Boiler Efficiencies Optimized at Arkema

March 25, 2009
Robert Horton of ABB Optimization Services Explained How Chemical Manufacturer Arkema Made His Team’s Services Pay Off in Less Than Six Months

Volatile energy costs are on the radar screens of most companies, but at Arkema’s chemical plant in Calvert City, Ky., Dwight Stoffel and his staff were intent upon fixing the inefficiencies of their boiler operations. “From 1989 to 2003, the average price of a barrel of oil was about $20,” explained Robert Horton, business manager, ABB Optimization Services, who presented the results of his group’s consultative efforts with Arkema at ABB Automation and Power World 2009 in Orlando, Fla. “Oil prices are a leader for all energy prices. By 2005, oil was at $50, and when it peaked at around $147 in July 2008, our project was already well underway.”

The Arkema site has four boilers, which produce steam at slightly different levels because they are different sizes and were installed at different times. The first two, both installed in 1952, are brick-set with forced-draft intake and induced-draft removal fans. Both are rated at 40,000 lb steam/hour (klb/hr). The third boiler, a 1965 economizer, includes only a forced-draft fan and is rated at 75 klb/hr, but it was typically operated at a maximum of 60 klb/hr. An additional 1996 economizer FGR boiler was operated identically to the third.

“A reduction in oxygen means real fuel savings.” Robert Horton of ABB Optimization Services explained how chemical manufacturer Arkema made his team’s services pay off in less than six months.

“All four boilers produce steam at about 165 psi,” explained Horton. “But they usually don’t run all four boilers at maximum load. Boiler 2 is the one used most often, but it was the least efficient, so that’s where we began our focus.”

ABB completed a “Fingerprint” analysis of the boiler operations in mid-March 2008, analyzed the collected data and, based on its findings, forecasted annual energy savings of up to $100,000 from improved combustion efficiency, smoother load responses and reduced induced-fan load. The Fingerprint is a four-quadrant approach that examines the state of hardware and controls, the stability and operation of the boiler, combustion load tests and dynamic tests for step responses.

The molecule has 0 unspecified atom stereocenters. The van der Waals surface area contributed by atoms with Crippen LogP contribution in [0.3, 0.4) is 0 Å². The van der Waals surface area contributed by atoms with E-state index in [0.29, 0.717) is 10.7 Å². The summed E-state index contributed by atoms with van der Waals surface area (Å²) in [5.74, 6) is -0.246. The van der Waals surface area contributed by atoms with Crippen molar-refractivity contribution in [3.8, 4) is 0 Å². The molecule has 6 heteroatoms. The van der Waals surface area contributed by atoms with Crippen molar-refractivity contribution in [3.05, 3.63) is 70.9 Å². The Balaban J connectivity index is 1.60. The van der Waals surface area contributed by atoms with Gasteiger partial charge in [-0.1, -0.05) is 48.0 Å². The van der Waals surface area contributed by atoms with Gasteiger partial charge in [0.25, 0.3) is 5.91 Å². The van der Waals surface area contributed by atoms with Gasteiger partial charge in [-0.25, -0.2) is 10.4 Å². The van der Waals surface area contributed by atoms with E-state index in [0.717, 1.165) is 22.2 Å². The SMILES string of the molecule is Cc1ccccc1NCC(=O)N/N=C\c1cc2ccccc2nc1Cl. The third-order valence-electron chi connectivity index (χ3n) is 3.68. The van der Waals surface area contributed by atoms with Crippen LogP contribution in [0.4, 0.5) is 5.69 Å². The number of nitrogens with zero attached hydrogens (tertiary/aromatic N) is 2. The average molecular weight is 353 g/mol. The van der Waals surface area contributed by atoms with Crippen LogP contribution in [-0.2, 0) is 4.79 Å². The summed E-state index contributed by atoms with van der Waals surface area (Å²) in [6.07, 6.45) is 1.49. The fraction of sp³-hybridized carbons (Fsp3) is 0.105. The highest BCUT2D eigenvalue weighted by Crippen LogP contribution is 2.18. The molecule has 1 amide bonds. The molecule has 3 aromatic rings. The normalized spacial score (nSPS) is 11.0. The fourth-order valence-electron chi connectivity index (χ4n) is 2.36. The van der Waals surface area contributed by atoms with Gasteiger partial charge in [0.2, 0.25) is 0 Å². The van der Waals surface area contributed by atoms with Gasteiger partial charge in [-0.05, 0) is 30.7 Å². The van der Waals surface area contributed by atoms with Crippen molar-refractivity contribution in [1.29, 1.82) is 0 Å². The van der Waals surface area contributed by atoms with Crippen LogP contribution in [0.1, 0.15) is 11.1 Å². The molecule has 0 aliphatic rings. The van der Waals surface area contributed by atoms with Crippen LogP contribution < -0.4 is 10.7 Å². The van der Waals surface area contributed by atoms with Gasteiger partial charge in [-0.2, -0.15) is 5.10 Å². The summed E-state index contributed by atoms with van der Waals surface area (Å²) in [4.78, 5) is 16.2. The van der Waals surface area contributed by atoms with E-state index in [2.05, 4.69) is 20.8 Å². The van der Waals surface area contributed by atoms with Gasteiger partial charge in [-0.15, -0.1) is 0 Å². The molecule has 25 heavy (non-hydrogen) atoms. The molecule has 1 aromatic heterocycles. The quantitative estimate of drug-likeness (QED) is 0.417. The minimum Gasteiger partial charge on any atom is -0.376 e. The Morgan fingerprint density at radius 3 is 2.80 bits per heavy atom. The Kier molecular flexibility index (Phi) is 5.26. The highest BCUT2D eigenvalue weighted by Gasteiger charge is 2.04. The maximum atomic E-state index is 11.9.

Boiler 2, the most used and most problematic, was examined first, and Horton’s team identified several issues for resolution. The induced-draft fan positioner movement was jerky, indicating a potentially faulty pneumatic cylinder/piston assembly. “The positioner drives were not operating smoothly,” explained Horton. “When we took the boiler down, you could feel it jerk.”

The team also noticed a loose hatch door near the oxygen sensor leaking air into the ductwork before the induced-draft fan. The two boiler oxygen sensors also continued to read about 2% higher than a portable analyzer. “They had two oxygen analyzers that were positioned in the wrong places, and there was leakage,” said Horton. “Plus, the analyzers were out of calibration.”

Air also was being added for an oil flow that wasn’t truly going into the boiler. “We could see oxygen going up and down,” explained Horton. “Air flow and fuel flow measurements were going up and down. They were both exhibiting hysteresis. They were fighting each other and creating variability.”

A furnace draft test also indicated leakage was being sucked in by the induced-draft fan and thrown out the stack as wasted power. “Based on the load tests, we were able to update the air/fuel ratio,” said Horton. “We realized the boilers didn’t need quite as much air. The oxygen trim is that final adjustment of air/fuel ratio, and the Arkema team hadn’t used it for 10 years. It was flat, but we did a bump test to show what it does dynamically.”

Horton’s team recommended a variety of corrections affecting boiler furnace pressure, oxygen settings and transmitters, fan positioner mechanisms, leakage, steam flow measurements, control logic and loop tuning.

As a result, oxygen readings, which had measured in the 6% to 7% range, were brought down to under 5%. “They’re getting really nice control now,” said Horton. “A reduction in oxygen means you’re not bringing in more air than you need, so you don’t have to heat it up, and you don’t have to suck it in and blow it out, so it means real fuel savings.” The approximate value in savings was $75,000 for Boiler 2 alone, and all without major capital investment, said Horton.

In addition to other efficiency improvements across all four boilers, the third boiler, which was underutilized, would trip inexplicably during storms. ABB’s team identified an exposed forced-draft fan with roof intake as the problem. “The positioning of the forced-draft fan on the roof made it totally exposed,” explained Horton. “It was creating a measurement error because wind shear was affecting the measurements from the pitot tubes coming off the fan intake. Arkema built a protective cover to guard against wind shear, and it worked without interruption.” Horton said his team also was able to extend the boiler load. “We showed them it was safe to operate at higher rates,” he explained.

Total annual plant energy savings is about $237,000, said Horton. “The service cost them about $25,000/boiler, so the saving was instant,” he explained.